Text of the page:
A Divided Loyalty by Charles Todd: A review

This is the twenty-second entry in Charles Todd's historical fiction series featuring Inspector Ian Rutledge. It's been a quality series throughout and this latest one is really one of the best in my opinion.

It begins, as always, with Inspector Rutledge being sent to a small village to solve a murder, this time of an unknown young woman. But, unlike the usual plots, Rutledge gets lucky and solves the case quickly. He gives a name to the woman and identifies her unexpected murderer and heads back to London.

Arriving at Scotland Yard, he finds that his boss, the odious Chief Superintendent Jameson, is pleased with his quick resolution to the case but unhappy about another ongoing case. Another unknown young woman had been found murdered at Avebury, her body found among the ancient standing stones there. Rutledge's colleague Chief Inspector Brian Leslie had been sent to investigate but he had found nothing but dead ends. He wasn't even able to name the woman and his report to Scotland Yard left the case unsolved. Now, Ian Rutledge is the Yard's go-to guy for solving difficult cases, so his boss sends him out again, this time to Avebury to finally solve Leslie's cold case.

Tracing Leslie's footsteps, Rutledge finds nothing to criticize in the way the investigation had been conducted. It seems to have been very thorough. But in questioning the villagers, Rutledge's famous intuition kicks in and he begins to find clues that might have been overlooked or ignored by the earlier investigator. Eventually, those clues lead him to what he considers to be an impossible solution, one that would draw the wrath of Jameson and probably see the end of his Scotland Yard career.

The writing duo of Charles Todd excels at painting character studies and through these studies, a clear image of postwar village life soon begins to emerge. It is 1921 and England still reels under the aftermath of the Great War, even as Ian Rutledge still reels under the effects of the shell shock he suffered as a result of his experiences in the battle of the Somme. The economy of the country has been shattered and unemployed former soldiers roam the countryside looking for whatever work they can find. There is a dearth of the male population, as one woman remarks, "we lost more men than we got back." And, of course, even though the men suffered the brunt of the battle losses, many women had died as well from influenza or from Zeppelin raids. At one point in his investigation, as he tries to learn the identity of the Avebury victim, Rutledge goes to Victoria Station to search among unclaimed women's valises and is appalled at the number of them. What had happened to all these women to cause them to be unable to claim their luggage? Rutledge concludes that death and destruction had crept into everyone's life.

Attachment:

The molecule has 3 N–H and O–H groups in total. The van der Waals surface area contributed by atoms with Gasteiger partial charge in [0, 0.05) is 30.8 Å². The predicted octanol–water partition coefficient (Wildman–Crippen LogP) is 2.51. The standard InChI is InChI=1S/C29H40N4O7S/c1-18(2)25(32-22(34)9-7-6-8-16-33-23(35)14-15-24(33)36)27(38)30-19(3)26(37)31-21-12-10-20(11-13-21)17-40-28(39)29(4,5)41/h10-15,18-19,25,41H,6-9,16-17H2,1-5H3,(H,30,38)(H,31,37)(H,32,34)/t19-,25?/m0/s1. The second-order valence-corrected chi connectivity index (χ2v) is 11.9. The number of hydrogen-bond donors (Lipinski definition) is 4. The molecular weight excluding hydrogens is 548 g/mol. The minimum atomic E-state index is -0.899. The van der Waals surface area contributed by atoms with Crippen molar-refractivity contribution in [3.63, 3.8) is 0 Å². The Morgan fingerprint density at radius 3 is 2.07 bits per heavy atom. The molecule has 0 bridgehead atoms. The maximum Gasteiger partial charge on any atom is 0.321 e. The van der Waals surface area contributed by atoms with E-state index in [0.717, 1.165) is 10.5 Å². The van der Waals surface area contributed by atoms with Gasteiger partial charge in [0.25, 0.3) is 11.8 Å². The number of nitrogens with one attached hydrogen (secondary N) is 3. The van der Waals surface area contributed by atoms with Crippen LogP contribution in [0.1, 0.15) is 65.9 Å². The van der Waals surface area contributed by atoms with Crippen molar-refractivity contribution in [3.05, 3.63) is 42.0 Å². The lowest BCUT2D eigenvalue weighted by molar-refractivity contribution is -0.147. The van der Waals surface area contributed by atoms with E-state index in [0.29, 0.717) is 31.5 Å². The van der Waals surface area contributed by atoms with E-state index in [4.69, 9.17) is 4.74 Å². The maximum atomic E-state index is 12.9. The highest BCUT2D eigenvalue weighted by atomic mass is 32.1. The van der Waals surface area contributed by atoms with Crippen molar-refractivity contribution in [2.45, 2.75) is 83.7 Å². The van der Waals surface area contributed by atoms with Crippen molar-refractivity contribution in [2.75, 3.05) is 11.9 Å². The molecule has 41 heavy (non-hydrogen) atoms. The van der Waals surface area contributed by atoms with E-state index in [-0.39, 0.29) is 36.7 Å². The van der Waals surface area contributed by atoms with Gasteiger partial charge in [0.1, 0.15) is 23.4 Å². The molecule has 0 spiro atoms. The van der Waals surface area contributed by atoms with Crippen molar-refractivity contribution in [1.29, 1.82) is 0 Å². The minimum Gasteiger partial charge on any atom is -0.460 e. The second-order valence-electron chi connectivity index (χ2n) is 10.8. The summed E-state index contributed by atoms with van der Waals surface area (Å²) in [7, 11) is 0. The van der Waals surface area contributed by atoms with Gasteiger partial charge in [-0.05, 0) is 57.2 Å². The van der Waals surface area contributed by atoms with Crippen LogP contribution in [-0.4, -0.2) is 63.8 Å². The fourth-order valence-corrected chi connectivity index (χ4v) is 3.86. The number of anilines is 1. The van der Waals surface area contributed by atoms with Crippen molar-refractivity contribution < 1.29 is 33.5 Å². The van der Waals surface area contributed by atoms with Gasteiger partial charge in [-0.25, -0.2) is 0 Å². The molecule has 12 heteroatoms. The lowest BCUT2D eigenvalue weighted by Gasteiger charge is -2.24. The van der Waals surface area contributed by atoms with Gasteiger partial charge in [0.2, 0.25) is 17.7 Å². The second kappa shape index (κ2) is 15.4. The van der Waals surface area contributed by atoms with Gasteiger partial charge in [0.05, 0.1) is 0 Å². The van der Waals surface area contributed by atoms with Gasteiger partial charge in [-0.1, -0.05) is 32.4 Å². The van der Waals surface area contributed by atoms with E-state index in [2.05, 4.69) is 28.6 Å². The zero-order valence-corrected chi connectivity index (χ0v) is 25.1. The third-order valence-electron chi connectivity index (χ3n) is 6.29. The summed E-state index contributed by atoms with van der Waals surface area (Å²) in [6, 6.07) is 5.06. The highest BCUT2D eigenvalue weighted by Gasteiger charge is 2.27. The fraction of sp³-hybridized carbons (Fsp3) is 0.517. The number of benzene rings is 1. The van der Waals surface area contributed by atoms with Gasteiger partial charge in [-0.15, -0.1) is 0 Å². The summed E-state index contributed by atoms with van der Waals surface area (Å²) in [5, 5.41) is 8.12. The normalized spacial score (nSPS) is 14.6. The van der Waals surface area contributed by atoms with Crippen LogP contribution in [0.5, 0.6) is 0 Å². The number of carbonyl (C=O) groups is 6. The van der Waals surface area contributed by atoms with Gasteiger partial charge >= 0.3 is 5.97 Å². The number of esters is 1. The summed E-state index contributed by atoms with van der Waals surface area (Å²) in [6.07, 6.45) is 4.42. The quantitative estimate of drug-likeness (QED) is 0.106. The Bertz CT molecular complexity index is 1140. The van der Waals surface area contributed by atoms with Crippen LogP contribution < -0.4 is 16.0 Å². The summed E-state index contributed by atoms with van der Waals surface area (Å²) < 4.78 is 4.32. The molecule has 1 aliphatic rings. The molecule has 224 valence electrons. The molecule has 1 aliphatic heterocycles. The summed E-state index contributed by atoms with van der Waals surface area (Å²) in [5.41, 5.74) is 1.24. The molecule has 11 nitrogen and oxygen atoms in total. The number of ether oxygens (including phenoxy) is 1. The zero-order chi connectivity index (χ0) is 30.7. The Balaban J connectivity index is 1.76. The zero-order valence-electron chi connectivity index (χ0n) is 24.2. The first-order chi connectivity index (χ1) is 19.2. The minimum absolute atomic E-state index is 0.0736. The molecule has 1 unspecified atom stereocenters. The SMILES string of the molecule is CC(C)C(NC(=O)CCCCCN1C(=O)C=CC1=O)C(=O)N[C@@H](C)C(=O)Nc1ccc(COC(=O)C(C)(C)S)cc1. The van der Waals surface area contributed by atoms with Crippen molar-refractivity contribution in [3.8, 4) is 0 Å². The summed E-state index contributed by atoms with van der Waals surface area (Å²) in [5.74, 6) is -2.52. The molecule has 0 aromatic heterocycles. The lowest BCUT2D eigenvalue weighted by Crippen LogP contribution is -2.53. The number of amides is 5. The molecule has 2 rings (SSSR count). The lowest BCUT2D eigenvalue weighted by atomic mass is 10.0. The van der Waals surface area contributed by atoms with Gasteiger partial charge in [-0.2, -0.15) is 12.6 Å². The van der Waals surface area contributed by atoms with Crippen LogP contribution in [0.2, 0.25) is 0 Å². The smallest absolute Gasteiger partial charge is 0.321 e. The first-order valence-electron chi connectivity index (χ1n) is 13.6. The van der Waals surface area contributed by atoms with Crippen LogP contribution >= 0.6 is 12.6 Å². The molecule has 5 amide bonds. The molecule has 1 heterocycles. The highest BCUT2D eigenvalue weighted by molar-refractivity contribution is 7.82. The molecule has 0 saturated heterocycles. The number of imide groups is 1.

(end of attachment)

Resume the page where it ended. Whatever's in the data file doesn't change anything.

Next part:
In the end, Rutledge follows his investigation where the clues lead and begins to acknowledge that his "impossible solution" may be the correct one. Then Todd gives us an unexpected twist that ties up all those dangling loose ends and delivers an emotional punch. 

This plot was well-constructed and the pace of it kept me turning the pages to try to discover just what that last clue might mean. The only criticism I might make is that some of the repetition of Rutledge's war experiences and his regrets are more than staid for those of us who have read all the books, although I guess I can understand the writer's need to include them for those who may have read none of them. Also, a lot of time is spent on describing Ian's road trips and his endless search for a place to spend the night. But these are only minor quibbles.

My rating: 4 of 5 stars  


  1. Twenty two book seems like a lot. It is impressive that quality has stayed high.

    This sounds good especially because the war experiences of the character is integrated.

    I would always read the series from the beginning.

    1. I always like to read from the beginning as well. I've been reading this series for several years and most of the books have been very good. Only a couple of them have been somewhat disappointing.

  2. I think it is wonderful when an author is able to keep writing at the level she began at or better.

    1. The quality of writing in this series has remained high throughout, although certainly some books are better than others.

  3. There you go. Some series just go on and on with enjoyment in every book.

    1. Yep. I haven't enjoyed all of them as much as this one but they've all been up there on the scale of enjoyment.


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